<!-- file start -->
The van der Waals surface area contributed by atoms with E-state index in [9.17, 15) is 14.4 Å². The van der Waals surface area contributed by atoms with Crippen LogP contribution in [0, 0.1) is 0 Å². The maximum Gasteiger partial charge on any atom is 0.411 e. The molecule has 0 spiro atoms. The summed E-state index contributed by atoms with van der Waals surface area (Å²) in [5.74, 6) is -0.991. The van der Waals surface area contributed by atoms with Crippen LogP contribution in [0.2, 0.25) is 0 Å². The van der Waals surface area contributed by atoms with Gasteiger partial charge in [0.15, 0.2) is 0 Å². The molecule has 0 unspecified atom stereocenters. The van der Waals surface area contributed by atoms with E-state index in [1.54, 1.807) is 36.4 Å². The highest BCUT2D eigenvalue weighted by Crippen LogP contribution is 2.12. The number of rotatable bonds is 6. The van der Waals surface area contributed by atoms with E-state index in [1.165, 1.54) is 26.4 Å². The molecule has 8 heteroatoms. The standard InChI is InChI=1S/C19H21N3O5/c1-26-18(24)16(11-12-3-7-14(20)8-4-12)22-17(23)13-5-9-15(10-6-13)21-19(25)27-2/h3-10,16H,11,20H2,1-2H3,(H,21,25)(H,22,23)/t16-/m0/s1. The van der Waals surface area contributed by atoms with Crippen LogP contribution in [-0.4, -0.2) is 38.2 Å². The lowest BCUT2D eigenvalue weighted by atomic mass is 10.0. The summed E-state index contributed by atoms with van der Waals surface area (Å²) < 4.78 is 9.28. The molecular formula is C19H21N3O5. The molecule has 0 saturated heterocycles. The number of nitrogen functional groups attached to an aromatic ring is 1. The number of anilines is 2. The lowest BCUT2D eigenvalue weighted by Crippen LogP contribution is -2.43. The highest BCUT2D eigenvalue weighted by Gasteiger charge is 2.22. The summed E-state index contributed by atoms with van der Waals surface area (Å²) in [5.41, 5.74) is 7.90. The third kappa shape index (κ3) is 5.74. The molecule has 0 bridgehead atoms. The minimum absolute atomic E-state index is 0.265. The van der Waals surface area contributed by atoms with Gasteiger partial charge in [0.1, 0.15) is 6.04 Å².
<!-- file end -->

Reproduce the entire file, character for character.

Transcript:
The van der Waals surface area contributed by atoms with E-state index in [9.17, 15) is 14.4 Å². The van der Waals surface area contributed by atoms with Crippen LogP contribution in [0, 0.1) is 0 Å². The maximum Gasteiger partial charge on any atom is 0.411 e. The molecule has 0 spiro atoms. The summed E-state index contributed by atoms with van der Waals surface area (Å²) in [5.74, 6) is -0.991. The van der Waals surface area contributed by atoms with Crippen LogP contribution in [0.2, 0.25) is 0 Å². The van der Waals surface area contributed by atoms with Gasteiger partial charge in [0.15, 0.2) is 0 Å². The molecule has 0 unspecified atom stereocenters. The van der Waals surface area contributed by atoms with E-state index in [1.54, 1.807) is 36.4 Å². The highest BCUT2D eigenvalue weighted by Crippen LogP contribution is 2.12. The number of rotatable bonds is 6. The van der Waals surface area contributed by atoms with E-state index in [1.165, 1.54) is 26.4 Å². The molecule has 8 heteroatoms. The standard InChI is InChI=1S/C19H21N3O5/c1-26-18(24)16(11-12-3-7-14(20)8-4-12)22-17(23)13-5-9-15(10-6-13)21-19(25)27-2/h3-10,16H,11,20H2,1-2H3,(H,21,25)(H,22,23)/t16-/m0/s1. The van der Waals surface area contributed by atoms with Crippen LogP contribution in [-0.4, -0.2) is 38.2 Å². The lowest BCUT2D eigenvalue weighted by atomic mass is 10.0. The summed E-state index contributed by atoms with van der Waals surface area (Å²) < 4.78 is 9.28. The molecular formula is C19H21N3O5. The molecule has 0 saturated heterocycles. The number of nitrogen functional groups attached to an aromatic ring is 1. The number of anilines is 2. The lowest BCUT2D eigenvalue weighted by Crippen LogP contribution is -2.43. The highest BCUT2D eigenvalue weighted by Gasteiger charge is 2.22. The summed E-state index contributed by atoms with van der Waals surface area (Å²) in [5.41, 5.74) is 7.90. The third kappa shape index (κ3) is 5.74. The molecule has 0 bridgehead atoms. The minimum absolute atomic E-state index is 0.265. The van der Waals surface area contributed by atoms with Gasteiger partial charge in [0.1, 0.15) is 6.04 Å².